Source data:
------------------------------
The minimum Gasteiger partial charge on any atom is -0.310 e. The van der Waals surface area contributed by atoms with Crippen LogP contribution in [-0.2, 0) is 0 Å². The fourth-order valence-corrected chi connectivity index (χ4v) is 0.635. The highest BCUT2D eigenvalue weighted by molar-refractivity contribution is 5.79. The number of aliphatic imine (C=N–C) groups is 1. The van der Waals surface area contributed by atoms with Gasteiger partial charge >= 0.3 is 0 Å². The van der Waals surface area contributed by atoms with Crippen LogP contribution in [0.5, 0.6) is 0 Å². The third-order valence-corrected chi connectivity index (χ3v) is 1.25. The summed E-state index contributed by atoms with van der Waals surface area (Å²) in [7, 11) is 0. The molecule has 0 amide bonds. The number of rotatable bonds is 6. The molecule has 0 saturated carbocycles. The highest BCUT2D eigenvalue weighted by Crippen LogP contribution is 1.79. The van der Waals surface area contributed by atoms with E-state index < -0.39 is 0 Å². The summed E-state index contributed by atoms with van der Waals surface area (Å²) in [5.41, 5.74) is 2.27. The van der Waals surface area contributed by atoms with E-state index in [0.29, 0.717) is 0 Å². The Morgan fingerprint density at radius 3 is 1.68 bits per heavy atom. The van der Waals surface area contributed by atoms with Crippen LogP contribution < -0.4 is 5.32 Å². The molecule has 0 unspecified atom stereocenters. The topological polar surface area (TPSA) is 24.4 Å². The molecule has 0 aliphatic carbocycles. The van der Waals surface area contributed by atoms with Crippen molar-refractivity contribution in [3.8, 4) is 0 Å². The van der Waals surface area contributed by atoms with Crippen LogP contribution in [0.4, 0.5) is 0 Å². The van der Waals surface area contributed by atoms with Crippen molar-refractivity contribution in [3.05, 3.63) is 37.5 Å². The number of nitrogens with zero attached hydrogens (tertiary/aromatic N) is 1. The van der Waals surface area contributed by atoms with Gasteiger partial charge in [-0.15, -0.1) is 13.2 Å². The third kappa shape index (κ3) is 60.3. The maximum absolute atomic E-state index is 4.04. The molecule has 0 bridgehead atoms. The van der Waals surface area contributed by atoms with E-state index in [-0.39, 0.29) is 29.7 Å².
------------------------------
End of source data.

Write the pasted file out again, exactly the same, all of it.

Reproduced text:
The minimum Gasteiger partial charge on any atom is -0.310 e. The van der Waals surface area contributed by atoms with Crippen LogP contribution in [-0.2, 0) is 0 Å². The fourth-order valence-corrected chi connectivity index (χ4v) is 0.635. The highest BCUT2D eigenvalue weighted by molar-refractivity contribution is 5.79. The number of aliphatic imine (C=N–C) groups is 1. The van der Waals surface area contributed by atoms with Gasteiger partial charge >= 0.3 is 0 Å². The van der Waals surface area contributed by atoms with Crippen LogP contribution in [0.5, 0.6) is 0 Å². The third-order valence-corrected chi connectivity index (χ3v) is 1.25. The summed E-state index contributed by atoms with van der Waals surface area (Å²) in [7, 11) is 0. The molecule has 0 amide bonds. The number of rotatable bonds is 6. The molecule has 0 saturated carbocycles. The highest BCUT2D eigenvalue weighted by Crippen LogP contribution is 1.79. The van der Waals surface area contributed by atoms with E-state index < -0.39 is 0 Å². The summed E-state index contributed by atoms with van der Waals surface area (Å²) in [5.41, 5.74) is 2.27. The van der Waals surface area contributed by atoms with E-state index in [0.29, 0.717) is 0 Å². The Morgan fingerprint density at radius 3 is 1.68 bits per heavy atom. The van der Waals surface area contributed by atoms with Crippen LogP contribution < -0.4 is 5.32 Å². The molecule has 0 unspecified atom stereocenters. The topological polar surface area (TPSA) is 24.4 Å². The molecule has 0 aliphatic carbocycles. The van der Waals surface area contributed by atoms with Crippen molar-refractivity contribution in [3.8, 4) is 0 Å². The van der Waals surface area contributed by atoms with Crippen LogP contribution in [0.4, 0.5) is 0 Å². The van der Waals surface area contributed by atoms with Crippen molar-refractivity contribution in [3.05, 3.63) is 37.5 Å². The number of nitrogens with zero attached hydrogens (tertiary/aromatic N) is 1. The van der Waals surface area contributed by atoms with Gasteiger partial charge in [-0.15, -0.1) is 13.2 Å². The third kappa shape index (κ3) is 60.3. The maximum absolute atomic E-state index is 4.04. The molecule has 0 bridgehead atoms. The van der Waals surface area contributed by atoms with E-state index in [-0.39, 0.29) is 29.7 Å².